The last six lessons of my online course, Watercolour A to Z, began with the…
‘With an apple, I shall astonish Paris.’ Paul Cézanne (1839-1906)
I received an email with a link to a Guardian article, the other day, entitled, ‘Nobody has ever been astonished by an apple’ – sorry Cézanne, but still lifes are dull as hell’.
After taking a few opening swipes at practitioners of the genre, the writer went on to contradict themself by admitting that Cézanne ‘was extremely influential and did, indeed, astonish,’ and then extolled his ability to capture ‘surface light’ and ‘colour transitions,’ before admitting that there are still lifes they actually ‘adore,’ (citing Oosterwijck, Van Gogh and Kopitseva) as well as conceding that it makes sense for children ‘to learn to draw and paint via still life.’
Hold on to that last comment.
In days gone by, I might have hurled my newspaper across the room, at this point, but as I was reading the article on my iPad, I took a calming, deep breath instead and reminded myself that, to the modern media industry, articles that provoke are probably more useful than those that merely inform. It’s not about what makes us ‘tick,’ in other words, but what makes us ‘click.’
True, some of the rooms in the National Gallery seem inordinately full of still lifes – and very brown they are, too – and after a while, the unwitting visitor may be forgiven for wondering what they’re supposed to do with all those dead pheasants and pewter candlesticks. But the thing is, while we can place some of the blame on the acquisitive middle classes of sixteenth century Europe, all that fruit and fur wasn’t necessarily intended for public consumption. Sometimes, a still life ends up in a gallery because of its historical, rather than aesthetic, value or the previous owner may have gifted it in lieu of tax. And then, there’s the insurance. Hanging a small Oosterwijck on your wall, for example, could set you back fifteen grand a year. But consider an artist like Cézanne, whose intention was to counter Impressionism (which he regarded as having grown academic and stale) and to hone his skills without having to shell out for a model or lug his painting clobber through the hot sun and stand in front of a mountain all day long. What could be cheaper and easier than scattering a few windfalls on the dresser? Unlike a model, apples will stay put for hours and then you can make tarte tatin. To be fair, the writer of the article does make a similar point, but buries it in a tirade about how her own emotional needs could never be met by a plate on a tablecloth. My advice would be, stare at that plate and tablecloth until they are.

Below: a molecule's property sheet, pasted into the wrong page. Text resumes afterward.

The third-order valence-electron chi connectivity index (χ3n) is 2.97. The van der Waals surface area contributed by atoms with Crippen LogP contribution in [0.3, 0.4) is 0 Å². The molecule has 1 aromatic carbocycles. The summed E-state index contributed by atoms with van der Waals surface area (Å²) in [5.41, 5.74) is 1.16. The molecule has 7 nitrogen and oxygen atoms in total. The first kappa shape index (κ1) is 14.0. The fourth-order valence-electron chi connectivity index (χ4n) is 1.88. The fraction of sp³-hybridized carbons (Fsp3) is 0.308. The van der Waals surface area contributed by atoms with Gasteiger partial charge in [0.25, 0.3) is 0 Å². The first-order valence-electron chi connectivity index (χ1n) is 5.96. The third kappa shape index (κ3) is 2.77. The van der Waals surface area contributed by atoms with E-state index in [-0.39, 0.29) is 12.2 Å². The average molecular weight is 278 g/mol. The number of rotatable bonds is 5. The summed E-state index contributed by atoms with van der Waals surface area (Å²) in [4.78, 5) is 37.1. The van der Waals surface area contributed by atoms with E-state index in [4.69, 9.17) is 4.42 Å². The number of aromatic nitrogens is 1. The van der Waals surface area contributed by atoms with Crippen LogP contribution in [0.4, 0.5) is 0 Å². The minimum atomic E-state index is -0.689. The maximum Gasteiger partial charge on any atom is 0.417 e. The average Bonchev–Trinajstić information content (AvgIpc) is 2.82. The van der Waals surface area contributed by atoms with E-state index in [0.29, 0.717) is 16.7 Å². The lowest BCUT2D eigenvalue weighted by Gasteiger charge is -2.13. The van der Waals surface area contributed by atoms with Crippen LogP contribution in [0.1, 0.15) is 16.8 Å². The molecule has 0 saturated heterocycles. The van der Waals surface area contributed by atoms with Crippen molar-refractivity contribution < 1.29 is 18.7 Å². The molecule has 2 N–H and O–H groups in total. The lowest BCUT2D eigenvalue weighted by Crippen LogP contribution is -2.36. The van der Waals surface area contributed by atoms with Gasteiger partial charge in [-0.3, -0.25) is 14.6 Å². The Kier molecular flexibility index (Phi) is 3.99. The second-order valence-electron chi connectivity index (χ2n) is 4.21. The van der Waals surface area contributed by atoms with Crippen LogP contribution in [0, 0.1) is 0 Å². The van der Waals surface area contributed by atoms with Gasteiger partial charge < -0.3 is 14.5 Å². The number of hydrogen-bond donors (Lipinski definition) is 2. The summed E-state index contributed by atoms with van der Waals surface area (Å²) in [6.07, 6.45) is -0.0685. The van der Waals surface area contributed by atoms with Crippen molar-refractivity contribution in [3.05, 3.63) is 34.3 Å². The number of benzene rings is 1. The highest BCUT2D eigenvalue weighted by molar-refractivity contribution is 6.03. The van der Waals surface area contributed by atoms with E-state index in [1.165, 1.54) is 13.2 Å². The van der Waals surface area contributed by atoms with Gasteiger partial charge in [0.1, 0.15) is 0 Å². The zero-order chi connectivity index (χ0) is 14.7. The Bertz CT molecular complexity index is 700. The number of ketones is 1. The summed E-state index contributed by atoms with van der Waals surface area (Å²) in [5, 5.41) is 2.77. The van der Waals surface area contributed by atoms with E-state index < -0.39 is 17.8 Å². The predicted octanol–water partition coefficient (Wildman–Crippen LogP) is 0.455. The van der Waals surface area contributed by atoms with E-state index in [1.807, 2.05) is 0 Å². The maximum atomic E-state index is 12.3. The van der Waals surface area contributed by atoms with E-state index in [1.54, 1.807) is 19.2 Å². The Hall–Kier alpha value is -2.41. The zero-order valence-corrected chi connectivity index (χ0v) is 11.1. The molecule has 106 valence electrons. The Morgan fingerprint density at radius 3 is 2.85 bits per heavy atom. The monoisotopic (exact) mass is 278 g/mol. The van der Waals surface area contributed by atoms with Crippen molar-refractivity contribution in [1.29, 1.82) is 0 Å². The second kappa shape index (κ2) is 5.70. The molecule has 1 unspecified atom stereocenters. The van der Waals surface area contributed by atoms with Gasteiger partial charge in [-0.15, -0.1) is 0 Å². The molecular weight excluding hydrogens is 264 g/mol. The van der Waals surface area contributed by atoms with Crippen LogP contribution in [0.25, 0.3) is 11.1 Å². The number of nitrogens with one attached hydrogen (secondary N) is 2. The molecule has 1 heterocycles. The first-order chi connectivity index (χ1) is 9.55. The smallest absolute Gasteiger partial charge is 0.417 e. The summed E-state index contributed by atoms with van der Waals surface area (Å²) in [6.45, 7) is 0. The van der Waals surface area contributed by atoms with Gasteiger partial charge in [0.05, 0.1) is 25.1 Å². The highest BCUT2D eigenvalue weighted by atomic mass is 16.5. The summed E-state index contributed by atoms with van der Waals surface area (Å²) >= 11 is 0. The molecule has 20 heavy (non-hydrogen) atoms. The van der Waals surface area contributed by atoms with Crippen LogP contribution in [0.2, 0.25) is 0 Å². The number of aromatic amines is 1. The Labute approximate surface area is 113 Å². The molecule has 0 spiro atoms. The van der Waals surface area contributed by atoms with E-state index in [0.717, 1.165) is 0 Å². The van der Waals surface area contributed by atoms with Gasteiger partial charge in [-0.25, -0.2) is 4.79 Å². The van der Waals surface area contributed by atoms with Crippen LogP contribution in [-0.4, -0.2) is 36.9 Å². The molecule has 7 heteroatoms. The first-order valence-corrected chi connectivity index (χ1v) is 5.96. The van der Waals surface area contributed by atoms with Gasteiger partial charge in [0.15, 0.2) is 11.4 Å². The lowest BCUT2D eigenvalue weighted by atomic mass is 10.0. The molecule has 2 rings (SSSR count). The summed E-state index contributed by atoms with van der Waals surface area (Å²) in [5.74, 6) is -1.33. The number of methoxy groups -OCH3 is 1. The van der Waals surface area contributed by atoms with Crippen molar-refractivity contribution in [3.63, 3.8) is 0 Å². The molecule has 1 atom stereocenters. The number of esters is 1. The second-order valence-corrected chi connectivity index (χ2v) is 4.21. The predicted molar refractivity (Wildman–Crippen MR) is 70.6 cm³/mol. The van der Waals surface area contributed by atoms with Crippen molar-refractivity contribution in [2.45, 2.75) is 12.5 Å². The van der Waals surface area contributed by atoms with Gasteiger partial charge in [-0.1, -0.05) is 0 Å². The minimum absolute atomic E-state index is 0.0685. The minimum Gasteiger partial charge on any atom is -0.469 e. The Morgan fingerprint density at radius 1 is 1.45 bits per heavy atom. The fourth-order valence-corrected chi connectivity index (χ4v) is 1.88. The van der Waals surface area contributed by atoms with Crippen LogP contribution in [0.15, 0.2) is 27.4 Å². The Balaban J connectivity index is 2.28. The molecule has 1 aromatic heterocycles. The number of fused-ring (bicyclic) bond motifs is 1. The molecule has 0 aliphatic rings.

That’s what I do, whenever I can – with pencil, charcoal or a brush in my hand and a palette full of colour – because If I’m serious about learning what I can do with my materials, it’s the very best way…
Continuous line Straight line
Still life? Sorry, still gonna do it!
And thank you, Lindsay, for the link.